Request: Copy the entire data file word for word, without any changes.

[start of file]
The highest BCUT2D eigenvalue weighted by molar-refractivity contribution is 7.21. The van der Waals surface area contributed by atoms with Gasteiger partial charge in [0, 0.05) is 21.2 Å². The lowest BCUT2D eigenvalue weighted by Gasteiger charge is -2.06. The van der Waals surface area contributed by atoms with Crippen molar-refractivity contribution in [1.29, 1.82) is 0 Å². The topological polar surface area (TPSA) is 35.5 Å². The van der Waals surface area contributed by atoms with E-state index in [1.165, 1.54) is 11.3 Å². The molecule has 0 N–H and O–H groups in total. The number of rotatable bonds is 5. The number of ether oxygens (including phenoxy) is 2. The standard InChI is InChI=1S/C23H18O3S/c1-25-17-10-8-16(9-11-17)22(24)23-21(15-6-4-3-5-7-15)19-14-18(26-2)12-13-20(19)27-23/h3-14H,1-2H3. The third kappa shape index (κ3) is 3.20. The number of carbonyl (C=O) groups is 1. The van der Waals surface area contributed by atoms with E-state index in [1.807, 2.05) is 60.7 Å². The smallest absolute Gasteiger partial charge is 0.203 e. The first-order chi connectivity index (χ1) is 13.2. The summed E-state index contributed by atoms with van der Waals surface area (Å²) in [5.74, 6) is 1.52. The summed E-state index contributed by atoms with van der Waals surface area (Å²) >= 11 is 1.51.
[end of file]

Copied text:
The highest BCUT2D eigenvalue weighted by molar-refractivity contribution is 7.21. The van der Waals surface area contributed by atoms with Gasteiger partial charge in [0, 0.05) is 21.2 Å². The lowest BCUT2D eigenvalue weighted by Gasteiger charge is -2.06. The van der Waals surface area contributed by atoms with Crippen molar-refractivity contribution in [1.29, 1.82) is 0 Å². The topological polar surface area (TPSA) is 35.5 Å². The van der Waals surface area contributed by atoms with E-state index in [1.165, 1.54) is 11.3 Å². The molecule has 0 N–H and O–H groups in total. The number of rotatable bonds is 5. The number of ether oxygens (including phenoxy) is 2. The standard InChI is InChI=1S/C23H18O3S/c1-25-17-10-8-16(9-11-17)22(24)23-21(15-6-4-3-5-7-15)19-14-18(26-2)12-13-20(19)27-23/h3-14H,1-2H3. The third kappa shape index (κ3) is 3.20. The number of carbonyl (C=O) groups is 1. The van der Waals surface area contributed by atoms with E-state index in [1.807, 2.05) is 60.7 Å². The smallest absolute Gasteiger partial charge is 0.203 e. The first-order chi connectivity index (χ1) is 13.2. The summed E-state index contributed by atoms with van der Waals surface area (Å²) in [5.74, 6) is 1.52. The summed E-state index contributed by atoms with van der Waals surface area (Å²) >= 11 is 1.51.